Exciting things are afoot on the blog; it is being redesigned *as we speak* which means that pretty soon I will be unveiling the new look for Spring/Summer 2015 on The One-Handed Cook website. Woo hoo.
In other news, Black Friday and Cyber Monday have been and gone, which means that Christmas is practically upon us. I’ve made a list, I’m checking it twice, and yes, I still need to buy about 800 presents. I have started an Excel spreadsheet to keep track of all the gifts, which feels a bit too organised, even for me.
What else is new? Well, my son is obsessed with Match Attax trading cards, my daughter with her Tiny Tears doll and my husband with his new KitchenAid, which he was given for his birthday. A beautiful red KitchenAid just for me him.
In the meantime, here’s something for you: a soup recipe to help chase away the November blues. It’s a recipe my grandma – a wonderful home cook – used to make, and my mum has passed it on to me. Like all my soup recipes, it’s dead easy to make, and completely delicious. You can make it in stages – make the soup and liquidise it later, if needs be. It also freezes really well, so make double if you have the energy – and freeze half for later. Steaming hot, silky smooth, deliciously fragrant Carrot and Tarragon Soup on a cold winter’s day; what could be nicer?
Carrot and Tarragon Soup
A delicious soup for the whole family. Omit the salt – and go easy on the pepper – if serving to babies and toddlers. If serving to grown-ups, the soup looks good served with a swirl of cream and a bit of chopped parsley on top. It will keep in the fridge for several days and freezes well in an air-tight container.
Makes 8–10 portions
You will need
2tbsp light olive oil
1kg carrots, chopped into chunks
1 large onion, chopped
2 largeish potatoes, peeled and cut into eight
1.5 litres (approx) vegetable stock (I use Marigold bouillon)
1tsp freeze-dried tarragon flakes, or 1tbsp fresh tarragon, washed and chopped
Sea salt and freshly ground black pepper, to taste
What to do
- Heat the oil in a large, heavy-bottomed saucepan (I use a Le Creuset), add the onions and cook gently for a few minutes.
- Add the carrots, stir well with the onions and continue cooking for a further 5 minutes or so.
- Add the stock, the potatoes and the tarragon. Bring to the boil and simmer gently for 20-30 mins. Check that the carrots are cooked.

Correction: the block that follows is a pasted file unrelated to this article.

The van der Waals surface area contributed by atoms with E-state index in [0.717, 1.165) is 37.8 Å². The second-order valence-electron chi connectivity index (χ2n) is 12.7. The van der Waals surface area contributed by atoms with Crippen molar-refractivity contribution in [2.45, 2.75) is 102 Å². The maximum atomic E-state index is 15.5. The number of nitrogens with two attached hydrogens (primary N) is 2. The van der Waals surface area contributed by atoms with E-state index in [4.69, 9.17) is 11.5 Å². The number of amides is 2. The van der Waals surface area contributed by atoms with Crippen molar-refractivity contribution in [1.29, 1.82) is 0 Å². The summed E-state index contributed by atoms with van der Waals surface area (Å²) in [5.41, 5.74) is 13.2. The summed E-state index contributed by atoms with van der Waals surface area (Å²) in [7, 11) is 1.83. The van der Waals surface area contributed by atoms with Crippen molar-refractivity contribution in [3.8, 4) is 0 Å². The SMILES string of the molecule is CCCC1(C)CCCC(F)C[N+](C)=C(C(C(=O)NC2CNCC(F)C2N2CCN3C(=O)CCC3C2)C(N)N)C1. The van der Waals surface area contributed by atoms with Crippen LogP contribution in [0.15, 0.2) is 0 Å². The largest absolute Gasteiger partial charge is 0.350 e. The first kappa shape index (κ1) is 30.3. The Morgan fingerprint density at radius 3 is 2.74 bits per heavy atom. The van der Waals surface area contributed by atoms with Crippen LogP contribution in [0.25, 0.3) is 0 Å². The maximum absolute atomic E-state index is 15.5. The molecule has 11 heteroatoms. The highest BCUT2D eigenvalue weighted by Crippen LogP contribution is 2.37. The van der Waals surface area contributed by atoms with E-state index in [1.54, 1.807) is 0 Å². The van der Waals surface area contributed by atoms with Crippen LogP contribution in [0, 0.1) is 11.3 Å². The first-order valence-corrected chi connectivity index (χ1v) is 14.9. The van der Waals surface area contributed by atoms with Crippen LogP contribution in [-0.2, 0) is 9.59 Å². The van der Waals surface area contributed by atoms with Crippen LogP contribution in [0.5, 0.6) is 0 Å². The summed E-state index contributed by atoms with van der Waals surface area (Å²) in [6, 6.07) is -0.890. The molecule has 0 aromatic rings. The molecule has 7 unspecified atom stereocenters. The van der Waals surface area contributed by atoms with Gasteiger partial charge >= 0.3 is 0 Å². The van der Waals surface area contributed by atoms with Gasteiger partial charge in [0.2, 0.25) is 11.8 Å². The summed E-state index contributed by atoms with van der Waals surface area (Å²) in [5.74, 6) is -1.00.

- Remove from the heat and allow to cool slightly. Liquidise in a blender, keeping an eye on the thickness of the soup. (Sometimes you have too much liquid and other times you may have to add a bit of water.)
- Season to taste. Reheat the quantity you need and pour into bowls.
Every now and then I am lucky enough to interview a mum who has some interesting insights into how she feeds her children. To date I’ve interviewed Great British Bake Off winner, Jo Wheatley, Health Editor of Red magazine, Brigid Moss and my friend – and baby-led weaning fan – Camilla. Last week I was delighted to get the chance to talk to local south-east London mum and entrepreneur, Meriel Kehoe (pictured, right).
Meriel, together with her business partner, Lucy Woodhouse (left), started Claudi & Fin, a children’s food brand, in 2012 after meeting at a playgroup. They started selling their delicious fruity Greek style yogurt ice lollies in May this year. Their lollies are absolutely delicious, beautifully packaged, and make the perfect dessert or treat suggestion for busy parents who want to give their children something refreshing that isn’t laden with sugar. (They’re also pretty good when the kids are in bed and you want a little treat as they are super-low in calories!)
Before launching Claudi & Fin, Meriel worked as a TV Producer and Director on programmes like Location, Location, Location, Gardener’s World, Gok’s Fashion Fix, Kirstie’s Homemade Home and Yottam Ottolenghi’s Meditteranean Island Feast. Meriel lives in south-east London with her husband and son, Fin, who is 3½.
Read on for some great insights into how she encourages her son to eat healthily and tips on how to launch a successful children’s food brand!
Q Meriel, you’re a busy mum who’s recently launched a business from home. How do you juggle work and family time?
Badly! I’d love to say that I move seamlessly from one role to the other but the reality is somewhat different. There are definite plusses to running your own business, and because both Lucy and I work from home, we are flexible and can be around for the children if and when we are needed. However, the flipside is because there are only two of us doing pretty much everything, work inevitably creeps into leisure or family time, try as we might to stop it!
Q What do you like to cook at home? Do you and your partner share the cooking?
I love cooking and am fortunate because my husband loves it as well. I don’t bake much, but I love cooking for other people and for the family – healthy, hearty food – anything from 80s classics like Coq au Vin, through to Stuffed Aubergines and Roasted Garlic Tart (trust me, the latter is amazing – thanks Yottam Ottolenghi).
Q What is your go-to quick meal for the family?
Omelette with tomato, onion and ham. Fin loves it!
Q What snacks and treats does Fin enjoy?
He loves yoghurt, (frozen or otherwise – he’s literally been weaned on the stuff) fruit and – given half the chance – any sort of chocolate. He’s not allowed it very often, so when he gets his hands on some, he goes wild.
Q How do you encourage Fin to eat healthily?
I try to lead by example. I firmly believe that as in all areas of life, children mimic what they see around them, so I try to make sure we eat healthily around him. I also talk to him about making healthy choices by telling him which foods will help him grow big and strong.
Q Do you worry about the amount of sugar in kids’ food?
Yes. You only need to switch on the TV or pick up a newspaper to realize that childhood obesity is a huge issue, with sugar being the biggest culprit. Because of this, we tried to make our lollies using no sugar but I’m afraid to say, they really didn’t taste good. Instead, we’ve kept sugar to an absolute minimum – less in fact than 79% of the best-selling chilled yoghurts and lollies on the market.
Q How did you come up with the idea for your frozen yogurt lollies?